History: Battle of Waterloo

battle of waterloo history 101
Battle of Waterloo by William Sadler

by Jirrine

Chances are that you have at least heard of the Battle of Waterloo. Personally, I knew that the battle was fought at Waterloo and that Napoleon was involved. I remained somewhat murky on the specifics though.. But, we are never too old to learn to today it is time to explore and find out a little more about one of the most decisive battles of the continent: the Battle of Waterloo.

The Battle of Waterloo was the final battle of Emperor Napoleon Bonaparte and was fought in what is now Belgium. In many aspects the Battle of Waterloo was decisive for the political and military situation in Europe: the outcome of Waterloo ended the hundreds of years that the English and French had battled one another. simultaneously it also meant the end of a strong French dominion of the European continent. The Battle took place on June 18, 1815 so it just celebrated its bicentennial. In the Battle Napoleon and his forces fought an alliance of British (lead by the Duke of Wellington) and Prussian forces. The French army was 73,000 strong against the Anglo alliance of 68,000. The Netherlands contributed 17,000 soldiers to the Anglo-Allies. Only one third of the Duke Wellington’s forces was actually British and most of those were not English but Irish, Scotish and Welsh.


With that many men fighting each other there were a lot casualties. On the French side about 25,ooo soldiers died and 15,000 went missing. The Anglo-Alies lost considerably less men: their losses (death or missing) were around 24,000 men. I say less, but the sheer number of lives lost is truely overwhelming. It is hard to imagine that one day of fighting prevented 64,000 people from returning home, leaving behind women and children, family and friends. Altough it was not the battle with the most casualties, it was the battle with the most casualties per square mile. With an excess of 150,000 soldiers and 60,000 horses on a field just 5 square miles the fighting was intense.

The story goes that the Battle was in part decided because of a reading error. Napoleon communicated with his officers through couriers and letters. Napolean wrote a note to Marshal Grouchy that the battle had engagee, which means the battle had begon. The officer, however, read gagne. Gagne means something very different namely won. Consequentely the vital reinforcements that Napoleon needed never arrived but spend their day at Wavre, about six miles from the battlesite. The Battle of Waterloo did not actually take place at Waterloo; rather it was about 2 miles from the town. The name of the Battle was made up by Duke Wellington and named after the place of his Headquarters. The French and Prussian commanders called the battle entirely different!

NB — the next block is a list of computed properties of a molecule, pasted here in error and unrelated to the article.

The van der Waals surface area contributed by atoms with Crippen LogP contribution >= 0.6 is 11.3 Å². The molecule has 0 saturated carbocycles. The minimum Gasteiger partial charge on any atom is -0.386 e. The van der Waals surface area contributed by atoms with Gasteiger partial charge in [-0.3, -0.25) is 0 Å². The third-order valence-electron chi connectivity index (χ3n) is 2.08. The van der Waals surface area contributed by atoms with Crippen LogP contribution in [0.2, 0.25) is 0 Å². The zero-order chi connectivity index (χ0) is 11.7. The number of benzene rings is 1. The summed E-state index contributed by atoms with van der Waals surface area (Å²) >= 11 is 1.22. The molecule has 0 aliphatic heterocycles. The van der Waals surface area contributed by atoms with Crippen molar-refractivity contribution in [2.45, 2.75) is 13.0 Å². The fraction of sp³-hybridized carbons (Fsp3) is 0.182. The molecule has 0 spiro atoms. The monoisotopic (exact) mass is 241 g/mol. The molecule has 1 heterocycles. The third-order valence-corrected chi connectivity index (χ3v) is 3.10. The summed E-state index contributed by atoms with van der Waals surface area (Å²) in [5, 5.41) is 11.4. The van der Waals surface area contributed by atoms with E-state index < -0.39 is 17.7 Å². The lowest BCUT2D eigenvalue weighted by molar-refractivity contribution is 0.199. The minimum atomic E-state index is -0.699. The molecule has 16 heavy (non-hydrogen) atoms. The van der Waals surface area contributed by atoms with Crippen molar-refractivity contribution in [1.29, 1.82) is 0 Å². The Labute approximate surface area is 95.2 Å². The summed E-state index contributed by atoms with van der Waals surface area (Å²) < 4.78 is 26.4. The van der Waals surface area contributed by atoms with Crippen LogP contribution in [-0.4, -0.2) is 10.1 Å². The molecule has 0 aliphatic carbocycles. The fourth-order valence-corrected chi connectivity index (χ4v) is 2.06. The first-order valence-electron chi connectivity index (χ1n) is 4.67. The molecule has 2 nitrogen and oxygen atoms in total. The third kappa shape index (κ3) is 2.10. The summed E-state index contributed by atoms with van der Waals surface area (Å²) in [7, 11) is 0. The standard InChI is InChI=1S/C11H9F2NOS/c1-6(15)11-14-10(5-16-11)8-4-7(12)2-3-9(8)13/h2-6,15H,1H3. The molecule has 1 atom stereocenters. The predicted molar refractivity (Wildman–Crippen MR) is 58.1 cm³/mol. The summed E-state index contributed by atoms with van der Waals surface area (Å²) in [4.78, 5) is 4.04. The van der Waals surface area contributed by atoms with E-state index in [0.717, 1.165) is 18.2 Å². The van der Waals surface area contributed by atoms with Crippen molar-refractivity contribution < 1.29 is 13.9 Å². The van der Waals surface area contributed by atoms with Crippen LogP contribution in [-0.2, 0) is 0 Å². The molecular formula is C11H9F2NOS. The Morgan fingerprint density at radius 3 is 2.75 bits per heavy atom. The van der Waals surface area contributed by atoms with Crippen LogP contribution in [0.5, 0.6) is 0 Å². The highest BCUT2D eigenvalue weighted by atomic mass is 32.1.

Battle of Waterloo french
Waterloo: The Battle of Le Haye Saint by Pamela Patrick White

The Battle of Waterloo meant the death of many but also turned out to be lucrative for many others. The day after the Battle the first sightseers were already arriving at the scene. Everything of value was scavanged: badges, swords, uniforms. The most lucrative business of all were also the most unexpected: locals carrying pliers began to remove the teeth of the thousands of dead soldiers. Human teeth were in high demand and the teeth were sold to dentists who crafted them into dentures for the rich. The dentures were even advertised as Waterloo Teeth! Can you imagine having the actual teeth of a dead soldier in your mouth? It gives me the creeps just thinking about it!

On the site of the Battle a special monument was erected after the battle to commemorate the leg that Lord Uxbridge shattered during the fighting. It was later amputated and buried. When Lord Uxbridge died 39 years later, his leg was exhumed and buried with the rest of his body. The Duke of Wellington was considerably more lucky: his victory awarded him 200,000 pounds equivalent to 15 million pounds in today’s currency.

Battle of Waterloo Napoleon portrait
The Emperor Napoleon in His Study at the Tuilleries by Jacques-Louis David, 1812

Although the battle meant the end of Napoleon’s reign, he did not die during the battle. Napoleon had not really forseen a defeat: when the Prussian soldiers found the imperial carriage they found post-dated messages stating the victory of Napoleon addressed to the people of Belgium. Napoleon was so surprised that he even attempted suicide three days after the defeat by consuming a vial of poison, one he always caried with him in case of capture. He was found extremely sick and was given an antidote. He did die six years later of stomach cancer… The poison might have done harm after all.  After his defeat Napoleon abdicated all of his imperial powers and he was banished to the island of St. Helena. The site had been carefully chosen by the British government: it was 5,000 miles from Europe and 1,800 miles from the coast of South America.

On the site of the Battle of Waterloo there is still a lot to see for present-day visitors. Especially this year with the 200 years anniversary of the Battle there are many events, among them re-enactments of key moments during the Battle. Unfortunately most of them have already been but if you plan on visiting the site in the future google to see if they have any upcoming events!

Battle of Waterloo reactment
Battle of Waterloo Re-enactment

You can click any of the pictures to make them larger. The all have a lot of detail and the current size does not do them justice!



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